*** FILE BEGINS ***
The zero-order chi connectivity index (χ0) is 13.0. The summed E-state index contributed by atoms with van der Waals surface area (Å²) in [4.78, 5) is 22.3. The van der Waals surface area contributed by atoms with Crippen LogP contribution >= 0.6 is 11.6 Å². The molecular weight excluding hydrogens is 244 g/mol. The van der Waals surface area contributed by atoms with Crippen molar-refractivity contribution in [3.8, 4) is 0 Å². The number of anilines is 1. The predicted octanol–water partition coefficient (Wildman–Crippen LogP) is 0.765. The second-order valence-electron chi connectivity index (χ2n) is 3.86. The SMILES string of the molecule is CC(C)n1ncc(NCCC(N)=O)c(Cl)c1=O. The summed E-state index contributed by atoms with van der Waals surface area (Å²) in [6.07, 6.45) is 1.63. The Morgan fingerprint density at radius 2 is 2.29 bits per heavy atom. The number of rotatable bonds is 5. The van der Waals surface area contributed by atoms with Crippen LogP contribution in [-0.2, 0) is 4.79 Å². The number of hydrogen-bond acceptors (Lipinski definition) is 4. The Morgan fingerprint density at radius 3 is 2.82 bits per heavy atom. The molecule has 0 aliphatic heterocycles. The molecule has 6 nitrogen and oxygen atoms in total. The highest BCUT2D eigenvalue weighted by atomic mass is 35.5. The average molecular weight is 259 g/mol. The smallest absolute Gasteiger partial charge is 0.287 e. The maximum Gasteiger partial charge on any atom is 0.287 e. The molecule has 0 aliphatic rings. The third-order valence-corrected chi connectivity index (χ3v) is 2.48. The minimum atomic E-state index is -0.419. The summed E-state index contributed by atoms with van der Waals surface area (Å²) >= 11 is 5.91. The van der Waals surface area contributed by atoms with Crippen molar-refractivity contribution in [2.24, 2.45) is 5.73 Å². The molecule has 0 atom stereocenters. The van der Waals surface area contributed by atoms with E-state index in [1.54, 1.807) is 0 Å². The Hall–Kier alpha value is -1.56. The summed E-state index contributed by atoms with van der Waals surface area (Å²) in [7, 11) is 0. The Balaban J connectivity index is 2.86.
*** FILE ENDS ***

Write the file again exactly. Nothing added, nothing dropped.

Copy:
The zero-order chi connectivity index (χ0) is 13.0. The summed E-state index contributed by atoms with van der Waals surface area (Å²) in [4.78, 5) is 22.3. The van der Waals surface area contributed by atoms with Crippen LogP contribution >= 0.6 is 11.6 Å². The molecular weight excluding hydrogens is 244 g/mol. The van der Waals surface area contributed by atoms with Crippen molar-refractivity contribution in [3.8, 4) is 0 Å². The number of anilines is 1. The predicted octanol–water partition coefficient (Wildman–Crippen LogP) is 0.765. The second-order valence-electron chi connectivity index (χ2n) is 3.86. The SMILES string of the molecule is CC(C)n1ncc(NCCC(N)=O)c(Cl)c1=O. The summed E-state index contributed by atoms with van der Waals surface area (Å²) in [6.07, 6.45) is 1.63. The Morgan fingerprint density at radius 2 is 2.29 bits per heavy atom. The number of rotatable bonds is 5. The van der Waals surface area contributed by atoms with Crippen LogP contribution in [-0.2, 0) is 4.79 Å². The number of hydrogen-bond acceptors (Lipinski definition) is 4. The Morgan fingerprint density at radius 3 is 2.82 bits per heavy atom. The molecule has 0 aliphatic heterocycles. The molecule has 6 nitrogen and oxygen atoms in total. The highest BCUT2D eigenvalue weighted by atomic mass is 35.5. The average molecular weight is 259 g/mol. The smallest absolute Gasteiger partial charge is 0.287 e. The maximum Gasteiger partial charge on any atom is 0.287 e. The molecule has 0 aliphatic rings. The third-order valence-corrected chi connectivity index (χ3v) is 2.48. The minimum atomic E-state index is -0.419. The summed E-state index contributed by atoms with van der Waals surface area (Å²) >= 11 is 5.91. The van der Waals surface area contributed by atoms with Crippen molar-refractivity contribution in [2.24, 2.45) is 5.73 Å². The molecule has 0 atom stereocenters. The van der Waals surface area contributed by atoms with E-state index in [1.54, 1.807) is 0 Å². The Hall–Kier alpha value is -1.56. The summed E-state index contributed by atoms with van der Waals surface area (Å²) in [7, 11) is 0. The Balaban J connectivity index is 2.86.